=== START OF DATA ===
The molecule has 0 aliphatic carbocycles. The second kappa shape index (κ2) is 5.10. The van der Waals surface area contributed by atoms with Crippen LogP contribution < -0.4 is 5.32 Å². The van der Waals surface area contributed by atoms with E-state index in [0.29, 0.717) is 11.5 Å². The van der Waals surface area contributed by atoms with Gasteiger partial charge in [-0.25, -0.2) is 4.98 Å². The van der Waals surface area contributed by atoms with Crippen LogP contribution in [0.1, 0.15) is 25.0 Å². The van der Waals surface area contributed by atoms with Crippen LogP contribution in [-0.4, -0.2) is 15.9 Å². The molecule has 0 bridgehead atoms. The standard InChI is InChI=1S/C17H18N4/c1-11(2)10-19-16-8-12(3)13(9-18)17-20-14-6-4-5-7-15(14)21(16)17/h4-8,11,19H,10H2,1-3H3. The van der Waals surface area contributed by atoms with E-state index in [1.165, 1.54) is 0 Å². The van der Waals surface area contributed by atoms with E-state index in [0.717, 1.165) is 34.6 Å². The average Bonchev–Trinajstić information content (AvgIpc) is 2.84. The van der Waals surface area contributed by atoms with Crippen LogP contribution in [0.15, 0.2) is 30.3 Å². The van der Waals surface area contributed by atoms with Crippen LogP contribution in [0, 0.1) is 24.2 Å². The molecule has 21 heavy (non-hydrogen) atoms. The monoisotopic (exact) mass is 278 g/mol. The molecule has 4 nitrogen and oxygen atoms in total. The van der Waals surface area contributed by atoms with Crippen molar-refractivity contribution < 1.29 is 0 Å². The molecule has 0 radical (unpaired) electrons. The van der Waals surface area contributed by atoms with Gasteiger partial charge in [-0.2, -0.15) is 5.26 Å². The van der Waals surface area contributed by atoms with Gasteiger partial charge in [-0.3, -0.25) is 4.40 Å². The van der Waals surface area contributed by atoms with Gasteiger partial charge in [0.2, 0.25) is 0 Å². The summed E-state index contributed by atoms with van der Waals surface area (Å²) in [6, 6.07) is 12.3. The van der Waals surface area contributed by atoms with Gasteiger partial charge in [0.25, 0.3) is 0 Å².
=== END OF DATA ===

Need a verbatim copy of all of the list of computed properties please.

The molecule has 0 aliphatic carbocycles. The second kappa shape index (κ2) is 5.10. The van der Waals surface area contributed by atoms with Crippen LogP contribution < -0.4 is 5.32 Å². The van der Waals surface area contributed by atoms with E-state index in [0.29, 0.717) is 11.5 Å². The van der Waals surface area contributed by atoms with Gasteiger partial charge in [-0.25, -0.2) is 4.98 Å². The van der Waals surface area contributed by atoms with Crippen LogP contribution in [0.1, 0.15) is 25.0 Å². The van der Waals surface area contributed by atoms with Crippen LogP contribution in [-0.4, -0.2) is 15.9 Å². The molecule has 0 bridgehead atoms. The standard InChI is InChI=1S/C17H18N4/c1-11(2)10-19-16-8-12(3)13(9-18)17-20-14-6-4-5-7-15(14)21(16)17/h4-8,11,19H,10H2,1-3H3. The van der Waals surface area contributed by atoms with E-state index in [1.165, 1.54) is 0 Å². The van der Waals surface area contributed by atoms with E-state index in [0.717, 1.165) is 34.6 Å². The average Bonchev–Trinajstić information content (AvgIpc) is 2.84. The van der Waals surface area contributed by atoms with Crippen LogP contribution in [0.15, 0.2) is 30.3 Å². The van der Waals surface area contributed by atoms with Crippen LogP contribution in [0, 0.1) is 24.2 Å². The molecule has 21 heavy (non-hydrogen) atoms. The monoisotopic (exact) mass is 278 g/mol. The molecule has 4 nitrogen and oxygen atoms in total. The van der Waals surface area contributed by atoms with Crippen molar-refractivity contribution < 1.29 is 0 Å². The molecule has 0 radical (unpaired) electrons. The van der Waals surface area contributed by atoms with Gasteiger partial charge in [-0.2, -0.15) is 5.26 Å². The van der Waals surface area contributed by atoms with Gasteiger partial charge in [-0.3, -0.25) is 4.40 Å². The van der Waals surface area contributed by atoms with Gasteiger partial charge in [0.2, 0.25) is 0 Å². The summed E-state index contributed by atoms with van der Waals surface area (Å²) in [6, 6.07) is 12.3. The van der Waals surface area contributed by atoms with Gasteiger partial charge in [0.25, 0.3) is 0 Å².